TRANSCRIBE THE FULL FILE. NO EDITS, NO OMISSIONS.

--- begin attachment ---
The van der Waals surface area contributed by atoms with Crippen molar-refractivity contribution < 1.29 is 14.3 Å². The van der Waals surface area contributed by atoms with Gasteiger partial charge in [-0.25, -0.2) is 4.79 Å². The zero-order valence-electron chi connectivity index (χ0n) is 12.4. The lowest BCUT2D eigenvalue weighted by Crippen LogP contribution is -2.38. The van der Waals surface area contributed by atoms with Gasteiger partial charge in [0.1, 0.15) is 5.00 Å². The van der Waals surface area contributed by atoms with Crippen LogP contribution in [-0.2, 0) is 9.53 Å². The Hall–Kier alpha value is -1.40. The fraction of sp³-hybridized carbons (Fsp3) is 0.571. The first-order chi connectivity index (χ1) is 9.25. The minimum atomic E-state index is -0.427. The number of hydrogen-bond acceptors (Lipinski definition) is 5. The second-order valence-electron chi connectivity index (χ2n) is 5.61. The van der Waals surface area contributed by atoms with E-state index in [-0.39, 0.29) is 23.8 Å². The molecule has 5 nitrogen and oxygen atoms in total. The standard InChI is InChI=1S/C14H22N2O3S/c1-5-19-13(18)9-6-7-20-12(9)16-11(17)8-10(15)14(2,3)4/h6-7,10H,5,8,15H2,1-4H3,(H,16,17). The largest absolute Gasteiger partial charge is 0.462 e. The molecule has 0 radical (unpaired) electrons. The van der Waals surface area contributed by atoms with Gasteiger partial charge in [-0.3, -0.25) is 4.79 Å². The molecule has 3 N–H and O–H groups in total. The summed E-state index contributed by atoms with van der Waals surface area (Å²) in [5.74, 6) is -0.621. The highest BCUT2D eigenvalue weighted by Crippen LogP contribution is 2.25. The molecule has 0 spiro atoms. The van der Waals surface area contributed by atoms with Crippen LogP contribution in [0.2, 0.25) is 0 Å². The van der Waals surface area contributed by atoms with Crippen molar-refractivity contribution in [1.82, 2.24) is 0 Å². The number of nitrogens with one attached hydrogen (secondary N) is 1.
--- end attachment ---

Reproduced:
The van der Waals surface area contributed by atoms with Crippen molar-refractivity contribution < 1.29 is 14.3 Å². The van der Waals surface area contributed by atoms with Gasteiger partial charge in [-0.25, -0.2) is 4.79 Å². The zero-order valence-electron chi connectivity index (χ0n) is 12.4. The lowest BCUT2D eigenvalue weighted by Crippen LogP contribution is -2.38. The van der Waals surface area contributed by atoms with Gasteiger partial charge in [0.1, 0.15) is 5.00 Å². The van der Waals surface area contributed by atoms with Crippen LogP contribution in [-0.2, 0) is 9.53 Å². The Hall–Kier alpha value is -1.40. The fraction of sp³-hybridized carbons (Fsp3) is 0.571. The first-order chi connectivity index (χ1) is 9.25. The minimum atomic E-state index is -0.427. The number of hydrogen-bond acceptors (Lipinski definition) is 5. The second-order valence-electron chi connectivity index (χ2n) is 5.61. The van der Waals surface area contributed by atoms with E-state index in [-0.39, 0.29) is 23.8 Å². The molecule has 5 nitrogen and oxygen atoms in total. The standard InChI is InChI=1S/C14H22N2O3S/c1-5-19-13(18)9-6-7-20-12(9)16-11(17)8-10(15)14(2,3)4/h6-7,10H,5,8,15H2,1-4H3,(H,16,17). The largest absolute Gasteiger partial charge is 0.462 e. The molecule has 0 radical (unpaired) electrons. The van der Waals surface area contributed by atoms with Gasteiger partial charge in [-0.3, -0.25) is 4.79 Å². The molecule has 3 N–H and O–H groups in total. The summed E-state index contributed by atoms with van der Waals surface area (Å²) in [5.74, 6) is -0.621. The highest BCUT2D eigenvalue weighted by Crippen LogP contribution is 2.25. The molecule has 0 spiro atoms. The van der Waals surface area contributed by atoms with Crippen LogP contribution in [0.2, 0.25) is 0 Å². The van der Waals surface area contributed by atoms with Crippen molar-refractivity contribution in [1.82, 2.24) is 0 Å². The number of nitrogens with one attached hydrogen (secondary N) is 1.